Short summary - The Adventure of the Three Students - Sir Arthur Ignatius Conan Doyle

British literature summaries - 2020

Short summary - The Adventure of the Three Students
Sir Arthur Ignatius Conan Doyle


Before the exam, someone is trying to write off the text of the assignment, for which they give a good scholarship. Sherlock Holmes discovers that this is the son of a ruined aristocrat, who previously worked as an examiner's servant.

Sherlock Holmes is contacted by a college teacher, Greek Soames, for help. A difficult Greek exam is due to take place tomorrow, and Mr. Soames is one of the examiners. Today he received from the printing house a passage of text that students should translate. At half past four, leaving three pieces of text on his desktop, Mr. Soames left. Returning an hour later, he saw a key in the door. One key to his office was in his pocket, and the second belonged to Bennister, a faithful servant who had served with Mr. Soames for many years. The galleys of the text were scattered. Nearby, on the table, were pencil shavings, a lump of clay and a deep scratch. Upon learning of the incident, Bennister lost consciousness and fell into a chair. Since those who pass the exams will receive a large scholarship, Mr. Soames begs the great detective to find an attacker.

Sherlock Holmes arrives at college. Mr. Soames's office is on the ground floor. Further, one above the other, the rooms of three students are located. Inspecting the office, he restores the picture of what happened. Someone walked into the room and saw a piece of text on the table. Taking them, he began to rewrite the text on a small table by the window to see when Mr. Soames returned. The attacker broke a pencil, and he repaired it, as evidenced by the chips on the table. Having noticed something, the unknown ran into the bedroom, as his traces were also found there. While Mr. Soames was talking with Bennister, an unknown person was nearby. It is impossible to climb into the window, therefore, he entered through the door. This could be done only by students who live at college. The first is Gilchrist, a capable and diligent young man, an athlete who comes from a noble but ruined family. The second is Daulat Ras, a Hindu, a reserved, but zealous student. And the third is Maclaren, also capable, but dissolute. Of all three, he is most suspicious.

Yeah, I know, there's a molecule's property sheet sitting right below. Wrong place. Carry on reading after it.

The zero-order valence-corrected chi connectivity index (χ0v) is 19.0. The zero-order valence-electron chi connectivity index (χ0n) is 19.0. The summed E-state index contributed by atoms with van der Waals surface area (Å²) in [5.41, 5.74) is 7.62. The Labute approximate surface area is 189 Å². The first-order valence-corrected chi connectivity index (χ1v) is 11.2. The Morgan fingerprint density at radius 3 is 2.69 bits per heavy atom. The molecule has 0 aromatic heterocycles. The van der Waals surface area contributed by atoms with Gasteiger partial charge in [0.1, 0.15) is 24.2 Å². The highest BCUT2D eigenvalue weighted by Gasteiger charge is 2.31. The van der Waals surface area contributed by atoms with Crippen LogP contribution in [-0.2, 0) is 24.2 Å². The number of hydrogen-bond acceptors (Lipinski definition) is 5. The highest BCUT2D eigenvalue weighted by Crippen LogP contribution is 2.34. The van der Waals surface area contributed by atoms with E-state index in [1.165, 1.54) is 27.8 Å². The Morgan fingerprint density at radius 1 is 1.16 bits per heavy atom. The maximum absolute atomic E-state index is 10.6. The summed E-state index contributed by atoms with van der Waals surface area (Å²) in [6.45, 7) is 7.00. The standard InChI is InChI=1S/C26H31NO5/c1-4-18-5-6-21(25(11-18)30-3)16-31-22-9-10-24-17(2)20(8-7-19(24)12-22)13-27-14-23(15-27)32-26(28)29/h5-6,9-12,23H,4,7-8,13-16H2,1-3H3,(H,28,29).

Sherlock Holmes talks with Bennister, who is very worried about what happened. It seems strange to Holmes that the servant, having lost consciousness, sat down in a distant chair. Under the guise of a tourist visiting the old building, the great detective visits Gilchrist, a tall, well-built young man, and a short Indian. The third student rudely drives away visitors. Holmes is not very upset, since the answer to his question about the growth of a student is given by Mr. Soames, a young man of medium height.

The next morning, Sherlock Holmes calls the attacker - this is Gilchrist, who was covered by Bennister.

No one knew that Mr. Soames brought the galleys of text into the office, but they could be seen through the window. To do this, you need to have a fairly high growth, just like that of Gilchrist. Seeing the key forgotten by Bennister at the door, the young man entered the office. In his hands were sports shoes with spikes. He put them on the table, so on the table and there was a lump of clay, and put gloves on the chair. Hearing the steps outside the door, he tore the shoes so that there was a scratch from the spike, and he hid himself in the bedroom. Bennister sat in the back seat so that the teacher would not notice the gloves.

Bennister admits that he once served as a butler with Gilchrist's father. He did not forget his old master when he went broke. Realizing that Gilchrist was committing a dishonest act, Bennister tried to set him on the right path. Gilchrist decides to leave college and go to war in South Africa.